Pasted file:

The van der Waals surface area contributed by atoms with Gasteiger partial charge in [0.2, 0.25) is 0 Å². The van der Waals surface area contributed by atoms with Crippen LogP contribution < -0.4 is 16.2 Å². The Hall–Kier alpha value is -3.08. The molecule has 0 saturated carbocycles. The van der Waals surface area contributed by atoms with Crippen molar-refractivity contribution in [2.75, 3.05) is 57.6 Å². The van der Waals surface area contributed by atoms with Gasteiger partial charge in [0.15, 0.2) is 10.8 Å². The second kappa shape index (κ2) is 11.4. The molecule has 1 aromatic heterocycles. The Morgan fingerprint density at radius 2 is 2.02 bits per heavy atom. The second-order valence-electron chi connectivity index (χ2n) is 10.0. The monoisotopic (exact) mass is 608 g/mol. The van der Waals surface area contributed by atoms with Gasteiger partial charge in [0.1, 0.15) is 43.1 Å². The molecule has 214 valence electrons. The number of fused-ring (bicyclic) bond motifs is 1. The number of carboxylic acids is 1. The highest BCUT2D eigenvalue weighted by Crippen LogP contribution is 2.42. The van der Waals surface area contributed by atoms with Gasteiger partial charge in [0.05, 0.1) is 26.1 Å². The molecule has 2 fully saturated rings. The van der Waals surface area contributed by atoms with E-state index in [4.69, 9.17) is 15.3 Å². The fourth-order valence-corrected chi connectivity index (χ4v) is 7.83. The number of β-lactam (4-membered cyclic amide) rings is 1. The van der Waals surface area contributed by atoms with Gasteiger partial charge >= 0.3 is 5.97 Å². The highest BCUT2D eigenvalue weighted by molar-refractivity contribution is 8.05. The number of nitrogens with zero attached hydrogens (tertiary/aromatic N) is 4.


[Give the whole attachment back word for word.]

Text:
The van der Waals surface area contributed by atoms with Gasteiger partial charge in [0.2, 0.25) is 0 Å². The van der Waals surface area contributed by atoms with Crippen LogP contribution < -0.4 is 16.2 Å². The Hall–Kier alpha value is -3.08. The molecule has 0 saturated carbocycles. The van der Waals surface area contributed by atoms with Crippen molar-refractivity contribution in [2.75, 3.05) is 57.6 Å². The van der Waals surface area contributed by atoms with Gasteiger partial charge in [0.15, 0.2) is 10.8 Å². The second kappa shape index (κ2) is 11.4. The molecule has 1 aromatic heterocycles. The Morgan fingerprint density at radius 2 is 2.02 bits per heavy atom. The second-order valence-electron chi connectivity index (χ2n) is 10.0. The monoisotopic (exact) mass is 608 g/mol. The van der Waals surface area contributed by atoms with Gasteiger partial charge in [0.1, 0.15) is 43.1 Å². The molecule has 214 valence electrons. The number of fused-ring (bicyclic) bond motifs is 1. The number of carboxylic acids is 1. The highest BCUT2D eigenvalue weighted by Crippen LogP contribution is 2.42. The van der Waals surface area contributed by atoms with Gasteiger partial charge in [0.05, 0.1) is 26.1 Å². The molecule has 2 fully saturated rings. The van der Waals surface area contributed by atoms with E-state index in [4.69, 9.17) is 15.3 Å². The fourth-order valence-corrected chi connectivity index (χ4v) is 7.83. The number of β-lactam (4-membered cyclic amide) rings is 1. The van der Waals surface area contributed by atoms with Gasteiger partial charge >= 0.3 is 5.97 Å². The highest BCUT2D eigenvalue weighted by molar-refractivity contribution is 8.05. The number of nitrogens with zero attached hydrogens (tertiary/aromatic N) is 4.